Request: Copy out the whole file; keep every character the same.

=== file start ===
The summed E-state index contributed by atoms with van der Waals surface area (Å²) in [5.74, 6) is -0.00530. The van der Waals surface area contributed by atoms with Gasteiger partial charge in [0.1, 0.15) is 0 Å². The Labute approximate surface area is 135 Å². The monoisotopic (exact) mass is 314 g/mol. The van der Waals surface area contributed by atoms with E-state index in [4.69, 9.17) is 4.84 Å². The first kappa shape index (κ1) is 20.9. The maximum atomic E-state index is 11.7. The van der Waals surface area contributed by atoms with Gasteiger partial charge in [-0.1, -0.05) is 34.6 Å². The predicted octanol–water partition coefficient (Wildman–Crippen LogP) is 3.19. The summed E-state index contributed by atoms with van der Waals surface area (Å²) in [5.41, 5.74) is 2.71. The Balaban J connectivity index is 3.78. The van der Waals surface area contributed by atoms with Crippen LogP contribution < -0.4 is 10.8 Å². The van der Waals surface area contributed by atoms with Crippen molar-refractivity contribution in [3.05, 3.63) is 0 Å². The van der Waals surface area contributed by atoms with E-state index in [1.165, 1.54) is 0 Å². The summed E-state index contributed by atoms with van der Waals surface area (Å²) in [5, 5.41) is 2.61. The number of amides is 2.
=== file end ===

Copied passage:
The summed E-state index contributed by atoms with van der Waals surface area (Å²) in [5.74, 6) is -0.00530. The van der Waals surface area contributed by atoms with Gasteiger partial charge in [0.1, 0.15) is 0 Å². The Labute approximate surface area is 135 Å². The monoisotopic (exact) mass is 314 g/mol. The van der Waals surface area contributed by atoms with E-state index in [4.69, 9.17) is 4.84 Å². The first kappa shape index (κ1) is 20.9. The maximum atomic E-state index is 11.7. The van der Waals surface area contributed by atoms with Gasteiger partial charge in [-0.1, -0.05) is 34.6 Å². The predicted octanol–water partition coefficient (Wildman–Crippen LogP) is 3.19. The summed E-state index contributed by atoms with van der Waals surface area (Å²) in [5.41, 5.74) is 2.71. The Balaban J connectivity index is 3.78. The van der Waals surface area contributed by atoms with Crippen LogP contribution < -0.4 is 10.8 Å². The van der Waals surface area contributed by atoms with Crippen molar-refractivity contribution in [3.05, 3.63) is 0 Å². The van der Waals surface area contributed by atoms with E-state index in [1.165, 1.54) is 0 Å². The summed E-state index contributed by atoms with van der Waals surface area (Å²) in [5, 5.41) is 2.61. The number of amides is 2.